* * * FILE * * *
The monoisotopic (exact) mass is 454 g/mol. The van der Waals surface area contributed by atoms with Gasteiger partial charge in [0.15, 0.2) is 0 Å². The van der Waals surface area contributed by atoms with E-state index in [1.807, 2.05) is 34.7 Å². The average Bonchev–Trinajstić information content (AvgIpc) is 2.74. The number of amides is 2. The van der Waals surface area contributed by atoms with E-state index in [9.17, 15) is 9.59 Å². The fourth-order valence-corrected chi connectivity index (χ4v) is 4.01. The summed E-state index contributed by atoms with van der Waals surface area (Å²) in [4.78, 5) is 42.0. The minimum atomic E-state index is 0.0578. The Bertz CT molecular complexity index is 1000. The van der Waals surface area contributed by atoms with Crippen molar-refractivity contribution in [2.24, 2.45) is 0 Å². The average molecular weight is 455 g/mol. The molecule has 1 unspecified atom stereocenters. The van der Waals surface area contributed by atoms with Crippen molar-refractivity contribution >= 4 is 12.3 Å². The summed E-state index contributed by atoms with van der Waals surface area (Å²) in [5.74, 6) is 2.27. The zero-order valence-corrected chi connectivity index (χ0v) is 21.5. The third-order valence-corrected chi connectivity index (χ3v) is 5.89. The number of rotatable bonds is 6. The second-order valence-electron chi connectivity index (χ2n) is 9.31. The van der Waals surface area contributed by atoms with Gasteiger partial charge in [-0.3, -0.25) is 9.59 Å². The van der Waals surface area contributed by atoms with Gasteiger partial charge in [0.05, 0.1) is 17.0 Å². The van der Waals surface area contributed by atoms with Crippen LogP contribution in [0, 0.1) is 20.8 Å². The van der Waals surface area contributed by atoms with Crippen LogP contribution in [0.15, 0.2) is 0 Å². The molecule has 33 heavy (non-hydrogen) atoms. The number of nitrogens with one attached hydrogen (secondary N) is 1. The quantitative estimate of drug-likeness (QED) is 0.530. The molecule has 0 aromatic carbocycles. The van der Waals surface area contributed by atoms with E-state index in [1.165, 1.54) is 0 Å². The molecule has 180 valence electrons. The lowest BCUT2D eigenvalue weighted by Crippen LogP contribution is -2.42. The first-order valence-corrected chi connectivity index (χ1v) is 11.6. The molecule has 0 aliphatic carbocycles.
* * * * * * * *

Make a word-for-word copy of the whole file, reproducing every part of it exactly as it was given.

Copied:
The monoisotopic (exact) mass is 454 g/mol. The van der Waals surface area contributed by atoms with Gasteiger partial charge in [0.15, 0.2) is 0 Å². The van der Waals surface area contributed by atoms with E-state index in [1.807, 2.05) is 34.7 Å². The average Bonchev–Trinajstić information content (AvgIpc) is 2.74. The number of amides is 2. The van der Waals surface area contributed by atoms with E-state index in [9.17, 15) is 9.59 Å². The fourth-order valence-corrected chi connectivity index (χ4v) is 4.01. The summed E-state index contributed by atoms with van der Waals surface area (Å²) in [4.78, 5) is 42.0. The minimum atomic E-state index is 0.0578. The Bertz CT molecular complexity index is 1000. The van der Waals surface area contributed by atoms with Crippen molar-refractivity contribution in [2.24, 2.45) is 0 Å². The average molecular weight is 455 g/mol. The molecule has 1 unspecified atom stereocenters. The van der Waals surface area contributed by atoms with Crippen molar-refractivity contribution >= 4 is 12.3 Å². The summed E-state index contributed by atoms with van der Waals surface area (Å²) in [5.74, 6) is 2.27. The zero-order valence-corrected chi connectivity index (χ0v) is 21.5. The third-order valence-corrected chi connectivity index (χ3v) is 5.89. The number of rotatable bonds is 6. The second-order valence-electron chi connectivity index (χ2n) is 9.31. The van der Waals surface area contributed by atoms with Gasteiger partial charge in [-0.3, -0.25) is 9.59 Å². The van der Waals surface area contributed by atoms with Gasteiger partial charge in [0.05, 0.1) is 17.0 Å². The van der Waals surface area contributed by atoms with Crippen LogP contribution in [0, 0.1) is 20.8 Å². The van der Waals surface area contributed by atoms with Crippen LogP contribution in [0.15, 0.2) is 0 Å². The molecule has 33 heavy (non-hydrogen) atoms. The number of nitrogens with one attached hydrogen (secondary N) is 1. The quantitative estimate of drug-likeness (QED) is 0.530. The molecule has 0 aromatic carbocycles. The van der Waals surface area contributed by atoms with E-state index in [1.165, 1.54) is 0 Å². The molecule has 180 valence electrons. The lowest BCUT2D eigenvalue weighted by Crippen LogP contribution is -2.42. The first-order valence-corrected chi connectivity index (χ1v) is 11.6. The molecule has 0 aliphatic carbocycles.